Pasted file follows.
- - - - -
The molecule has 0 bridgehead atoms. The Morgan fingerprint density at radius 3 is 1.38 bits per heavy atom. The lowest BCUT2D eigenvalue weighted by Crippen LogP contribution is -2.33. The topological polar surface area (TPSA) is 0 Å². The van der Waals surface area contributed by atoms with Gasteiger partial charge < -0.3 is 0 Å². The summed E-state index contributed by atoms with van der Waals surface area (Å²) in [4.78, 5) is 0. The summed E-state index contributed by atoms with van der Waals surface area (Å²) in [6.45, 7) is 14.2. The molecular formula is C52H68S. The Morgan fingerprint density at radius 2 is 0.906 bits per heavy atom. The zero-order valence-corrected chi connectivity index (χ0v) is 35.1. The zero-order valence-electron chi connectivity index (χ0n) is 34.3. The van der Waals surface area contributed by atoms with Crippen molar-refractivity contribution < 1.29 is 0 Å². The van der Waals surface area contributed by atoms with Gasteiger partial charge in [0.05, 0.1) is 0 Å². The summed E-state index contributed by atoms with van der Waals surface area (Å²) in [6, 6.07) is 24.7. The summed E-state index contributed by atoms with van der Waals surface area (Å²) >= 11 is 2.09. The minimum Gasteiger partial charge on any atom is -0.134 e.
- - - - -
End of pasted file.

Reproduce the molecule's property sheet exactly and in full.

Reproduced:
The molecule has 0 bridgehead atoms. The Morgan fingerprint density at radius 3 is 1.38 bits per heavy atom. The lowest BCUT2D eigenvalue weighted by Crippen LogP contribution is -2.33. The topological polar surface area (TPSA) is 0 Å². The van der Waals surface area contributed by atoms with Gasteiger partial charge < -0.3 is 0 Å². The summed E-state index contributed by atoms with van der Waals surface area (Å²) in [4.78, 5) is 0. The summed E-state index contributed by atoms with van der Waals surface area (Å²) in [6.45, 7) is 14.2. The molecular formula is C52H68S. The Morgan fingerprint density at radius 2 is 0.906 bits per heavy atom. The zero-order valence-corrected chi connectivity index (χ0v) is 35.1. The zero-order valence-electron chi connectivity index (χ0n) is 34.3. The van der Waals surface area contributed by atoms with Crippen molar-refractivity contribution < 1.29 is 0 Å². The van der Waals surface area contributed by atoms with Gasteiger partial charge in [0.05, 0.1) is 0 Å². The summed E-state index contributed by atoms with van der Waals surface area (Å²) in [6, 6.07) is 24.7. The summed E-state index contributed by atoms with van der Waals surface area (Å²) >= 11 is 2.09. The minimum Gasteiger partial charge on any atom is -0.134 e.